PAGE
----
One or more of Her Majesty’s armored warships may always be seen within the bay. The “Majestic” dropped anchor in the quiet harbor, and the company’s lighter came along side with passengers for Liverpool, and to take ashore the Queenstown passengers, and the mails which, checked out, numbered over 1600 sacks. The transatlantic mail is put aboard the express and hurried to Dublin, thence from Kingston to Holyhead, via a swift packet across St. George’s Channel, and to its destination, thus saving valuable hours in its delivery throughout Europe.
Several small boats appeared bringing natives who offered for sale fruit, Irish laces, and canes made of black bog oak, with the shamrock carved on the handles. Mrs. Harris was much pleased to renew her acquaintance with the scenes of her girlhood, having sailed from Queenstown for Boston when she was only ten years old.
The baggage was left on the steamer to go forward to Liverpool, and Alfonso led the way aboard the lighter, and from the dock to the Queen’s Hotel. Each carried a small satchel, with change of clothing, till the trunks should be overtaken.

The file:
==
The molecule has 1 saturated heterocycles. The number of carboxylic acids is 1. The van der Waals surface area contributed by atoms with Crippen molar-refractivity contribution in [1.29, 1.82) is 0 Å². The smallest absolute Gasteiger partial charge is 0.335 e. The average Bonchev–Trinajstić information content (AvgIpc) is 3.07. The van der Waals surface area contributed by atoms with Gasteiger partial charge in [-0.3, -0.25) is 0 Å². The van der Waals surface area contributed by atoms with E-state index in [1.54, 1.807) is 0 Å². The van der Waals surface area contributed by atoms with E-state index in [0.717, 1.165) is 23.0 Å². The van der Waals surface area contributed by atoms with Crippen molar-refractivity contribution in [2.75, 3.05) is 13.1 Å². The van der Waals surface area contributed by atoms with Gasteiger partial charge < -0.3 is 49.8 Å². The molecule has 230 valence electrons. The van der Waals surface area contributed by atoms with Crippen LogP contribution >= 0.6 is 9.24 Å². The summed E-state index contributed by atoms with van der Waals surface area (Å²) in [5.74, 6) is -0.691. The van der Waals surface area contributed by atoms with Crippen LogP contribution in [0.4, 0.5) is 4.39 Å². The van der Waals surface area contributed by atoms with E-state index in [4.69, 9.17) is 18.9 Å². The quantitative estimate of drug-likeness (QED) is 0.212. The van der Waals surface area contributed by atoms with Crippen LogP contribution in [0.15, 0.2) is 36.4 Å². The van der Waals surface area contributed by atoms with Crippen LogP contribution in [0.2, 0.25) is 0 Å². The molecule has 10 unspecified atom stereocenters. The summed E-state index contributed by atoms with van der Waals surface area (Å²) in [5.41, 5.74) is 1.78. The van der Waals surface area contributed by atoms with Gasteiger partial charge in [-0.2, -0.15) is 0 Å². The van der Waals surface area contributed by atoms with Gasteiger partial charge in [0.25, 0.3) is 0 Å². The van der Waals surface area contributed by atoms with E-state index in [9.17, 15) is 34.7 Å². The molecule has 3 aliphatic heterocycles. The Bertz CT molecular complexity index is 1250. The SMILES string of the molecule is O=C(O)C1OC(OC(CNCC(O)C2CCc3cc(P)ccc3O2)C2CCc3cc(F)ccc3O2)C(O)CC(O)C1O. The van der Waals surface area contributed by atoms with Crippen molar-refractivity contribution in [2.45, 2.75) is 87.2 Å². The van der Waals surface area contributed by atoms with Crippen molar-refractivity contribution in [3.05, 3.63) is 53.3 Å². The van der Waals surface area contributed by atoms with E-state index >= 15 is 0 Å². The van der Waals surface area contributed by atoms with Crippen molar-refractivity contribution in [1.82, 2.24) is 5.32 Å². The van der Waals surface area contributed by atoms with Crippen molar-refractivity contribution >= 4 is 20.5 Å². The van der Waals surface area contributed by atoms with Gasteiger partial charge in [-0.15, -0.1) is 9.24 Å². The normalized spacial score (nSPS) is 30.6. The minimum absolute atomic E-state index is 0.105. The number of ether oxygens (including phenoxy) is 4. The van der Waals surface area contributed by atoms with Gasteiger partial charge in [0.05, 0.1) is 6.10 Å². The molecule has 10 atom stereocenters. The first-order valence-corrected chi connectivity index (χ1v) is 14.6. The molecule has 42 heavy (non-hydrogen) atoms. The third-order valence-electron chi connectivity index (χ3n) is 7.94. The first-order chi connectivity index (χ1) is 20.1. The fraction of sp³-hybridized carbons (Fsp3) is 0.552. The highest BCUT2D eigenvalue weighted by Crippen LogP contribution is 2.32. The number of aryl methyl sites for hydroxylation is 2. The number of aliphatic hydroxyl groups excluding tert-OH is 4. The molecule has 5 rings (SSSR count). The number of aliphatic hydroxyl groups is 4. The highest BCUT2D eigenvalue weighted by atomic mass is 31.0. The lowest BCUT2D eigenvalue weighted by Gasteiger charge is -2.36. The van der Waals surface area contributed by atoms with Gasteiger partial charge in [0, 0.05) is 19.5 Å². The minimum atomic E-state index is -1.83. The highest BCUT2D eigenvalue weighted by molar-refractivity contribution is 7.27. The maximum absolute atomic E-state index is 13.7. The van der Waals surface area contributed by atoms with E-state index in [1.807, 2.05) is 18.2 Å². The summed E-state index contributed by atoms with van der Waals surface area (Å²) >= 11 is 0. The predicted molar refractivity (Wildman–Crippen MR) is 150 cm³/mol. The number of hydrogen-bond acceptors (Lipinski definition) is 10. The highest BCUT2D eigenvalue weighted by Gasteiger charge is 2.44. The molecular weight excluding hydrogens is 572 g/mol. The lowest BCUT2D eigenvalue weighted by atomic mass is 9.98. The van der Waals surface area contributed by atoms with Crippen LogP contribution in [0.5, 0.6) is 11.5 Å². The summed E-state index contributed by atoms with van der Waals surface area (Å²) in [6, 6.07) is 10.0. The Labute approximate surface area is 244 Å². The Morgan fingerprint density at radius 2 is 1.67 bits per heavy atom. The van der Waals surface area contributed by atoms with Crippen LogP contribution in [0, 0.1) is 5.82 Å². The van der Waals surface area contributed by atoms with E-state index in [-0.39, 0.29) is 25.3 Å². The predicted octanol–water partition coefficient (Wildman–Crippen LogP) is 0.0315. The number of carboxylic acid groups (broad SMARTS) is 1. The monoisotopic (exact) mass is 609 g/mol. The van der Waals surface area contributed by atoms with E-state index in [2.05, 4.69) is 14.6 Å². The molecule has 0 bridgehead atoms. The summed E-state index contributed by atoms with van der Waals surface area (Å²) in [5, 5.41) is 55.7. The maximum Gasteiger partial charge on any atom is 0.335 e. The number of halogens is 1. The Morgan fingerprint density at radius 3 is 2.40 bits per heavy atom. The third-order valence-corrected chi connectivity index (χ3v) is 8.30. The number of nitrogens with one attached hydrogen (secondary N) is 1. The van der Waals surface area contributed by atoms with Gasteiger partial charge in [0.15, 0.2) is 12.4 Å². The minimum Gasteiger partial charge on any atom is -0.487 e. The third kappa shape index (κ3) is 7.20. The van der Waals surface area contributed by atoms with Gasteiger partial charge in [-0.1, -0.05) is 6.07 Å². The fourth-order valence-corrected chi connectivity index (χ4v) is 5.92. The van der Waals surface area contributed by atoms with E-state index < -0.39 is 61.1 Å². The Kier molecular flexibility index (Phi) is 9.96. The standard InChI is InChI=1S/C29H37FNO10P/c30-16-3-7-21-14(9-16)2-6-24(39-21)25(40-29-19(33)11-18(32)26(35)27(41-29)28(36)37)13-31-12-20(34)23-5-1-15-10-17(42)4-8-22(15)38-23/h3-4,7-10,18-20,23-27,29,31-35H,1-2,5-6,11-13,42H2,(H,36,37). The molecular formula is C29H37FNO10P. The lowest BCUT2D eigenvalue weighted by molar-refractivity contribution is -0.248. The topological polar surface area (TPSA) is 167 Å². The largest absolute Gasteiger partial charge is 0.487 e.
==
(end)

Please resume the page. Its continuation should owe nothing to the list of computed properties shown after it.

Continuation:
At the hotel Alfonso found the longed-for cablegram from his father which read as follows:—
Mrs. Reuben Harris,
Queen’s Hotel, Queenstown, Ireland.
Employees still out. Mills guarded.
Will hire new men. Searles visits
Australia. All well. Enjoy yourselves. Love.
“It’s too bad that father and Gertrude couldn’t be with us,” said Mrs. Harris.
The lunch ashore of Irish chops, new vegetables, and fruit was a decided improvement on the food of the last few days. The Harrises after a stormy sea voyage were delighted again to put foot on mother earth, to enjoy the green terraces, ivy-clad walls, cottages, and churches, and also to see the shamrock, a tiny clover, which St. Patrick held up before the Irish people to prove the Holy Trinity. Lucille found the pretty yellow furz, the flower which Linnaeus, the famous Swedish botanist, kissed.
Alfonso suggested that they take the part rail and part river route of a dozen miles to Cork, the third city of Ireland. En route are seen beautiful villas, green park-like fields, rich woods, and a terrace that adorns the steep banks of the River Lee. A ruined castle at Monkstown is pointed out, which a thrifty woman built, paying the workman in goods, on which she cleared enough to pay for the castle, except an odd groat, hence the saying, “The castle cost only a groat.”
A delightful day was spent at Cork, an ancient city, which pagans and Danes once occupied, and which both Cromwell and Marlborough captured. Here Rev. Thomas Lee, by his preaching, inclined William Penn, “Father of Pennsylvania,” to become a Quaker. Here was born Sheridan Knowles, the dramatist, and other famous writers.
After visiting the lakes of Killarney and Dublin, the Harris family took a hasty trip through England.